The Impossible Lives of Greta Wellsby Andrew Sean Greer
After the death of her beloved twin brother, Felix, and the breakup with her longtime lover, Nathan, Greta Wells embarks on a radical psychiatric treatment to alleviate her suffocating depression. But the treatment has unexpected effects, and the Greta of 1985 finds herself transported to remarkably similar lives in different eras—as a bohemian and adulteress… See more details below
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After the death of her beloved twin brother, Felix, and the breakup with her longtime lover, Nathan, Greta Wells embarks on a radical psychiatric treatment to alleviate her suffocating depression. But the treatment has unexpected effects, and the Greta of 1985 finds herself transported to remarkably similar lives in different eras—as a bohemian and adulteress in 1918, and a devoted wife and mother in 1941—fraught with familiar tensions and difficult choices.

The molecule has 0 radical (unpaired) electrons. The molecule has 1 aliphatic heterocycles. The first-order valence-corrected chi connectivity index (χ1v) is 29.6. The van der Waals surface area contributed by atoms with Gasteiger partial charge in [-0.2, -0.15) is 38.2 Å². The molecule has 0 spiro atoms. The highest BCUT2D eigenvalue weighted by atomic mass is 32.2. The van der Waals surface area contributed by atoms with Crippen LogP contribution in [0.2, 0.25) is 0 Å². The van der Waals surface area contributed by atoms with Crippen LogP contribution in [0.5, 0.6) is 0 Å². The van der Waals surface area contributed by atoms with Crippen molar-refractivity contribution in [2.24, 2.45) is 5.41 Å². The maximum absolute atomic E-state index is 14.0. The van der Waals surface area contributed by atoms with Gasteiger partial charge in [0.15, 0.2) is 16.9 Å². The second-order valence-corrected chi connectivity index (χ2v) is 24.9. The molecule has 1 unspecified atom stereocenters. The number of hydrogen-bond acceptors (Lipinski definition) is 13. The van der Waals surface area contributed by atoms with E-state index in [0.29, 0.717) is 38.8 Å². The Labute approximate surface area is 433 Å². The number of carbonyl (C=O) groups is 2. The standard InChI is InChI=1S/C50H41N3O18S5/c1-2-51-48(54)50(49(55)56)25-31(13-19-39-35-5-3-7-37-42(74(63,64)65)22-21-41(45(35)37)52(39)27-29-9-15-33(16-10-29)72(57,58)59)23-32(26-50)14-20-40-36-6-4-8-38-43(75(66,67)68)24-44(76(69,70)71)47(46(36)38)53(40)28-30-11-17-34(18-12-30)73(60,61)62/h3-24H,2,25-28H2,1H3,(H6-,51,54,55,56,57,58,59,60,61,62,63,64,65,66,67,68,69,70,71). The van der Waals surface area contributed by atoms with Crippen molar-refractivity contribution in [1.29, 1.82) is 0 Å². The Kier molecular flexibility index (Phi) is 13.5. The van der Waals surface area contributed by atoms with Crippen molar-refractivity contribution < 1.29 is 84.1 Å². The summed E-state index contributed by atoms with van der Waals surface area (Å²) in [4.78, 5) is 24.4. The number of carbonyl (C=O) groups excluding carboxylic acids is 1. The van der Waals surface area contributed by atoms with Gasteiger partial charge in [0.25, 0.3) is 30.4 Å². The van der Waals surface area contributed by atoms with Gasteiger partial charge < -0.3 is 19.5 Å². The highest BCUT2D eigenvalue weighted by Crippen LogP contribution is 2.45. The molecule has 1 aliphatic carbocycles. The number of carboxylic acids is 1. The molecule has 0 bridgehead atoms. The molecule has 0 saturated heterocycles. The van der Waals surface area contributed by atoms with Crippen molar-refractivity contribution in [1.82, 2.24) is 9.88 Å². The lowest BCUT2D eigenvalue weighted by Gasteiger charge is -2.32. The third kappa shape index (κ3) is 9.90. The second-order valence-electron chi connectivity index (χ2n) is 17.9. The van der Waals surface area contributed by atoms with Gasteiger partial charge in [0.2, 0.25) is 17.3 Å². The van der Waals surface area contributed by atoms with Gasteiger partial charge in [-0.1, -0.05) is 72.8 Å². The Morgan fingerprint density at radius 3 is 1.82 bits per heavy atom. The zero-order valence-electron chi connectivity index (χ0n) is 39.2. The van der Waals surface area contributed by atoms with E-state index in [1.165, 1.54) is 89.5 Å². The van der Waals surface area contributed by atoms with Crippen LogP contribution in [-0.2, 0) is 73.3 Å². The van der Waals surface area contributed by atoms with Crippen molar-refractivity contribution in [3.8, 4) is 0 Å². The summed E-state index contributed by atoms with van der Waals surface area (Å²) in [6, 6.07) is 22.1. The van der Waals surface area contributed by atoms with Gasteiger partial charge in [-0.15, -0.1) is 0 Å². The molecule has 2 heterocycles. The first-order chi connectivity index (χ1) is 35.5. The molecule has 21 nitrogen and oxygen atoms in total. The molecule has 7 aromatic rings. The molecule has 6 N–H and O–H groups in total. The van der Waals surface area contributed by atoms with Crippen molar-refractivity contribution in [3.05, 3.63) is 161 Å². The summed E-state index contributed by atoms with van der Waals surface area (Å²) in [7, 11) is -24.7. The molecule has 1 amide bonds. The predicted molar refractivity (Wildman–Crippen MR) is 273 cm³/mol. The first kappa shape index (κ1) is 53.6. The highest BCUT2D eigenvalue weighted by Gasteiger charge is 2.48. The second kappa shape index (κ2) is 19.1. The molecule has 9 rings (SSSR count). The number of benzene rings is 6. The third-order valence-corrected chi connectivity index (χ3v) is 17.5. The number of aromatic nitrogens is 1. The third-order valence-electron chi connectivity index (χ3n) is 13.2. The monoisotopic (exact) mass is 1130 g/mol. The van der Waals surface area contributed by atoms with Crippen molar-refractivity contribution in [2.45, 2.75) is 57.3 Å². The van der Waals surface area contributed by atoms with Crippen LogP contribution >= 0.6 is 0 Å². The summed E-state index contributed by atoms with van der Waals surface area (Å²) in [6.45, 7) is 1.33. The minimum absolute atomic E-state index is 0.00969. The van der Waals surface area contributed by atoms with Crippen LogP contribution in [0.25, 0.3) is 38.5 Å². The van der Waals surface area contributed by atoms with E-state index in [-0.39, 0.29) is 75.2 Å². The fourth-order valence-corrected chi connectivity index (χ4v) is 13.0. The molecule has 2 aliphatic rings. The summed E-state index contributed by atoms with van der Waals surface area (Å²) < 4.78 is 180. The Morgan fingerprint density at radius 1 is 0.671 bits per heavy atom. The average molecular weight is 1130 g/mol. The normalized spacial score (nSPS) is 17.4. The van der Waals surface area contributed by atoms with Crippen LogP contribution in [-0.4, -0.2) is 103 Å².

Traveling through time, the modern Greta learns that each reality has its own losses and rewards, and that her alternate selves are unpredictable, driven by their own desires and needs. And as the final treatment looms, one of these other selves could change everything.
Magically atmospheric, achingly romantic, The Impossible Lives of Greta Wells beautifully imagines "what if" and wondrously wrestles with the impossibility of what could be.
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The Impossible Lives of Greta Wells
By Andrew Greer
HarperCollins PublishersCopyright © 2013 Andrew Greer
All rights reserved.
October 30, 1985
The impossible happens once to each of us.
For me, it was near Halloween in 1985, at my home
in Patchin Place. Even New Yorkers find it hard to spot: a little
alley west of Sixth Avenue where the city tilts drunkenly into an
eighteenth- century pattern, allowing for such fanciful moments
as West Fourth crossing West Eighth and Waverly Place crossing
itself. There is West Twelfth and Little West Twelfth. There is